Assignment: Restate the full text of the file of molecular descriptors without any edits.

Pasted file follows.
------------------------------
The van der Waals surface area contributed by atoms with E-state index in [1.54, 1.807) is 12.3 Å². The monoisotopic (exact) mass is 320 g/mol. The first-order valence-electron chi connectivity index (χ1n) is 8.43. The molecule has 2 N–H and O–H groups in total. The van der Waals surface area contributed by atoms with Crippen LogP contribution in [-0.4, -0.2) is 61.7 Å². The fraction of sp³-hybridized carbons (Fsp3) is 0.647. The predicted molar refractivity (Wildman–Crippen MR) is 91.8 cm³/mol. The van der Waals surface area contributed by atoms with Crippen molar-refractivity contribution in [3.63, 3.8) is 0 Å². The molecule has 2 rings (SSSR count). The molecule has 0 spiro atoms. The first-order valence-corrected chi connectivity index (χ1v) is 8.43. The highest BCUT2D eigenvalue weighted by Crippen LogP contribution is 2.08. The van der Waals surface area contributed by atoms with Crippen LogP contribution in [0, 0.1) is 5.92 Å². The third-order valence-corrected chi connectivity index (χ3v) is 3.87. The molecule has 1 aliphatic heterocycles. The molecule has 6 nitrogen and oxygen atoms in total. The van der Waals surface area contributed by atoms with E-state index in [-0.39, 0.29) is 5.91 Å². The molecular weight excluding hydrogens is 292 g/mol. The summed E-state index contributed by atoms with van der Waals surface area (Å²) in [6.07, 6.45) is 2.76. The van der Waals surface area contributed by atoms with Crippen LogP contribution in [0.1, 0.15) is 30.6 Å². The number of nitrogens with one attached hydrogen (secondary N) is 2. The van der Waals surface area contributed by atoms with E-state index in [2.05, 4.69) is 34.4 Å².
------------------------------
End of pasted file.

The van der Waals surface area contributed by atoms with E-state index in [1.54, 1.807) is 12.3 Å². The monoisotopic (exact) mass is 320 g/mol. The first-order valence-electron chi connectivity index (χ1n) is 8.43. The molecule has 2 N–H and O–H groups in total. The van der Waals surface area contributed by atoms with Crippen LogP contribution in [-0.4, -0.2) is 61.7 Å². The fraction of sp³-hybridized carbons (Fsp3) is 0.647. The predicted molar refractivity (Wildman–Crippen MR) is 91.8 cm³/mol. The van der Waals surface area contributed by atoms with Crippen molar-refractivity contribution in [3.63, 3.8) is 0 Å². The molecule has 2 rings (SSSR count). The molecule has 0 spiro atoms. The first-order valence-corrected chi connectivity index (χ1v) is 8.43. The highest BCUT2D eigenvalue weighted by Crippen LogP contribution is 2.08. The van der Waals surface area contributed by atoms with Crippen LogP contribution in [0, 0.1) is 5.92 Å². The third-order valence-corrected chi connectivity index (χ3v) is 3.87. The molecule has 1 aliphatic heterocycles. The molecule has 6 nitrogen and oxygen atoms in total. The van der Waals surface area contributed by atoms with E-state index in [-0.39, 0.29) is 5.91 Å². The molecular weight excluding hydrogens is 292 g/mol. The summed E-state index contributed by atoms with van der Waals surface area (Å²) in [6.07, 6.45) is 2.76. The van der Waals surface area contributed by atoms with Crippen LogP contribution in [0.1, 0.15) is 30.6 Å². The number of nitrogens with one attached hydrogen (secondary N) is 2. The van der Waals surface area contributed by atoms with E-state index in [2.05, 4.69) is 34.4 Å².